Does the city have a multi-dimensional plan for working with kids in trouble?

The City of Santa Clarita Anti-Gang Task Force was founded through the Sheriff's Department in 1991 and is comprised of community members, school personnel, law enforcement and volunteers who work together to develop and refer youth to programs that intervene in their lives to build self-esteem, give direction, develop skills and let youth know they are cared about through anger management and drug counseling, youth and young adult job programs, tattoo removal and sports programs. The City has a Youth Networking Group that works collaboratively to determine resources available and ensure that kids are not "falling through the cracks." The City refers youth to agencies such as SCV Youth Project, ACTION, and Pyles Boys Camp. A big loss to the community was when Vital Intervention Directional Alternatives (VIDA) was cut by the Sheriff's Department. It was an extremely effective intervention tool that we need back.

What should parents do to keep their kids on the straight and narrow?

Parents need to get involved with their kids by knowing what their child is doing, and govern who their child is spending most of their time with. Parents should especially pay attention to unusual behavior, such as a sudden drop in grades, different friends, graffiti on their backpacks, cutting class, mood swings, and disrespecting of parents. If you do not pay attention to these warning signs, it is these kids who get caught up in criminal activity. Do not let that by your child! I have 16 tips for parents.

  • Know your children's friends
  • Know the influence other children have on your child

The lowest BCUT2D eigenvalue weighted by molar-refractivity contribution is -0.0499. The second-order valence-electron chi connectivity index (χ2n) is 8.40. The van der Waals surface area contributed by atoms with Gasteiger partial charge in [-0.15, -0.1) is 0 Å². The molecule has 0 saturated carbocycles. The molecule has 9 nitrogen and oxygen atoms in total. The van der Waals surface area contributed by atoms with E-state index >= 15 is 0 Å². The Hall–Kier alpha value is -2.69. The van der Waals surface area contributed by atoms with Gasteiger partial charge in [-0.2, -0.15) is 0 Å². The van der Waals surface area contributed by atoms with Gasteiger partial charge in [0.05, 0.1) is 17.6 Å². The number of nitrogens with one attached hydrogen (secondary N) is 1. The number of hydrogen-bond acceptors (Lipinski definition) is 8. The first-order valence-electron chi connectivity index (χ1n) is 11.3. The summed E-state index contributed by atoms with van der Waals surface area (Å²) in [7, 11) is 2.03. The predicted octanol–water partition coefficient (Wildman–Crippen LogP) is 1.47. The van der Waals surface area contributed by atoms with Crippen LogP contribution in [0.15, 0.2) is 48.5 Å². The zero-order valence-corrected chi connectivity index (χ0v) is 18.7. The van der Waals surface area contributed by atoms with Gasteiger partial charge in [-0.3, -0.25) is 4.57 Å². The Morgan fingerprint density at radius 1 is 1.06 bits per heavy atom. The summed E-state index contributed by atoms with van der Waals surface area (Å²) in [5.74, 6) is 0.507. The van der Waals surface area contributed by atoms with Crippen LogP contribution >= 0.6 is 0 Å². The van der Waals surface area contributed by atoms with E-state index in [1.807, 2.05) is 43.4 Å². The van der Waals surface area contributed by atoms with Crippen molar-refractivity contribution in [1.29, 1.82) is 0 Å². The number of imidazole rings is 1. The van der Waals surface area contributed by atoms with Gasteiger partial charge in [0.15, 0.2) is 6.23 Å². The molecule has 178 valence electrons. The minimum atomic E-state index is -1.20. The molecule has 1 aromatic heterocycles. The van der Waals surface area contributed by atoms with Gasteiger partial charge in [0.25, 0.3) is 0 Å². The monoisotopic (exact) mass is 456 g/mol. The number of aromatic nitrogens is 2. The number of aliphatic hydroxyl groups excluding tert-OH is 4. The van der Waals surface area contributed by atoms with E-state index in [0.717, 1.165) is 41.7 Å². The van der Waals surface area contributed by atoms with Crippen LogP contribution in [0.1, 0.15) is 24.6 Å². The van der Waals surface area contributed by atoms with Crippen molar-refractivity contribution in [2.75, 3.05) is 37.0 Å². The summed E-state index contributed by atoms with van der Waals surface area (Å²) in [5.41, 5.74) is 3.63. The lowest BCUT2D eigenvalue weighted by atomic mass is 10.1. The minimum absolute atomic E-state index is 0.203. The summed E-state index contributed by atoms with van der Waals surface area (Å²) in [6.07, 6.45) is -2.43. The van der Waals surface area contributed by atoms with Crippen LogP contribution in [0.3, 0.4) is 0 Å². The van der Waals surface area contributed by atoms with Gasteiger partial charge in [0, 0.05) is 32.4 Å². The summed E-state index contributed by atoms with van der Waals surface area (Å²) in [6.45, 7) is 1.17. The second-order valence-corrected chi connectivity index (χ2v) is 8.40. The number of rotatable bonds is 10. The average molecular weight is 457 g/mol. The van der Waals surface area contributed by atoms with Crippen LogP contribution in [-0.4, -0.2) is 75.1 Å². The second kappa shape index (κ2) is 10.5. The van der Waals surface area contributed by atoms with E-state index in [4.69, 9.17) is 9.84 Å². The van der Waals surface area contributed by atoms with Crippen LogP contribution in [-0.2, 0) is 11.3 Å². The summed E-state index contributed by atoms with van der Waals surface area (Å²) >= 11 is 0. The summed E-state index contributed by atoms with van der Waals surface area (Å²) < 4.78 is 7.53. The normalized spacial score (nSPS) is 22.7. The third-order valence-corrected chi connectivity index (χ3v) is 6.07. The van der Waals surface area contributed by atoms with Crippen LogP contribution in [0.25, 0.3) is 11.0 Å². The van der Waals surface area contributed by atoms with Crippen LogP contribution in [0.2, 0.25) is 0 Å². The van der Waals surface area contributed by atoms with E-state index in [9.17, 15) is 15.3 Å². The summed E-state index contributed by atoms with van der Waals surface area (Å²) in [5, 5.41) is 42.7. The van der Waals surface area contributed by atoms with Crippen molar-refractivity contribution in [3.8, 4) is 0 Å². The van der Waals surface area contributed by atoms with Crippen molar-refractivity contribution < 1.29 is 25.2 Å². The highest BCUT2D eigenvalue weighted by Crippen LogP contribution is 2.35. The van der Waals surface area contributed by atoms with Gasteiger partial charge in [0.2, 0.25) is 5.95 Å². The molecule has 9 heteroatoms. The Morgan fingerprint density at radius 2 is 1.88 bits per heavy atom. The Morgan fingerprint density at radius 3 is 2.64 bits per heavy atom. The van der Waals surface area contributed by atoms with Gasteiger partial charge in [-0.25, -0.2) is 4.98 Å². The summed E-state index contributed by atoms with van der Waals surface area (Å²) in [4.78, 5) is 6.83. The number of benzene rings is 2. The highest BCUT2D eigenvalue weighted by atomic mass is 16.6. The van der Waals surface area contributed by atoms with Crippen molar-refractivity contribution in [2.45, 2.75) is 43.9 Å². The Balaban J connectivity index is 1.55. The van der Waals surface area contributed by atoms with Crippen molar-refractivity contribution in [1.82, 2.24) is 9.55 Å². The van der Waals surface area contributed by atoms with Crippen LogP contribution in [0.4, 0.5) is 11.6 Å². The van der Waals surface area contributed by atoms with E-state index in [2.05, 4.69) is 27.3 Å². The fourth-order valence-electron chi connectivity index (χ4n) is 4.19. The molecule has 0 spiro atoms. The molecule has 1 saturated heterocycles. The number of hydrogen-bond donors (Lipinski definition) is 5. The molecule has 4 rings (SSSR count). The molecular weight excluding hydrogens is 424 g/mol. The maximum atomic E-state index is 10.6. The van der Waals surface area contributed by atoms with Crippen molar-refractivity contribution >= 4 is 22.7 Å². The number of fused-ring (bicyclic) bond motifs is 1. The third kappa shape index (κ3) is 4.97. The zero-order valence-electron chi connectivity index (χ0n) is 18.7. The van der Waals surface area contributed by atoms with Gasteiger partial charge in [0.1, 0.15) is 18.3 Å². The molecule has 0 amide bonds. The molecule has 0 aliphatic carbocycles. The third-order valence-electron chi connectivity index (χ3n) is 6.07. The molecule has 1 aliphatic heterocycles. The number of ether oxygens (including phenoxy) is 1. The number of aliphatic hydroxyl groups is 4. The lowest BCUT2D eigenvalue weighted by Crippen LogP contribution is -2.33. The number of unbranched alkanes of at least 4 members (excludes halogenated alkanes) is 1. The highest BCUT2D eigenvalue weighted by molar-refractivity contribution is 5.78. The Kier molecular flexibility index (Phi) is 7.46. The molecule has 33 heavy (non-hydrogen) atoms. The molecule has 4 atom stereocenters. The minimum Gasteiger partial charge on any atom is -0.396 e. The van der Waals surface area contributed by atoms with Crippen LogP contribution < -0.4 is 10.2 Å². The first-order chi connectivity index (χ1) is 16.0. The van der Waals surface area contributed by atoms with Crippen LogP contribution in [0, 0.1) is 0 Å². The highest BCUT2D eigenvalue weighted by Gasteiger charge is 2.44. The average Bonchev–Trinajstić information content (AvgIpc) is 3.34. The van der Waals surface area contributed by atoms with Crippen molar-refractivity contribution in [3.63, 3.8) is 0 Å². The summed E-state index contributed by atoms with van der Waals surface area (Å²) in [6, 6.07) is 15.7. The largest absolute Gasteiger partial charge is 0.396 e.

• Know what your children do with their time and verify where they are
  • Occupy your children's free time
  • Give your children responsibility
  • Develop good communication skills with your children
  • Spend time with your children
  • Do not allow your children to dress in gang clothing
  • Do not let your children stay out late
  • Develop anti-gang attitudes in your home
  • Participate in your child's education
  • Be knowledgeable about gangs
  • Join Neighborhood Watch programs
  • Teach self-discipline and respect
  • Do not be afraid to discipline your child
  • Keep all weapons locked-up in the house
Graffiti - underground art form or community blight?

Community blight if we do not take a stand in reporting graffiti. There has been an increase of reported graffiti incidents this year, due to the recruiting efforts of gangs and tagging crews. We cannot let graffiti get a foothold in our community, because it has been proven that crime increases when graffiti stays up in a community. Safety, property values, and crime are all negatively affected by graffiti. Citizens are encouraged to call 25-CLEAN to report graffiti within the City. Rewards for information leading to the arrest and conviction of graffiti offenders are offered through the City's Pride Committee.

Will Santa Clarita ever be gang-free?

More than likely, no City will ever be gang-free. When it comes to the proliferation of gangs, any community's worst enemy is denial. Gangs will flourish wherever they are tolerated. While the level of gang activity within the Santa Clarita Valley may be low compared to other areas of Los Angeles County, it is still a cause for concern. The difference is how the citizens and law enforcement of Santa Clarita react to the presence of gang activity. People need to be aware and report suspicious activity. Parents need to be aware, and graffiti needs to be taken down as soon as it goes up. Prevention and intervention programs play a big part as well.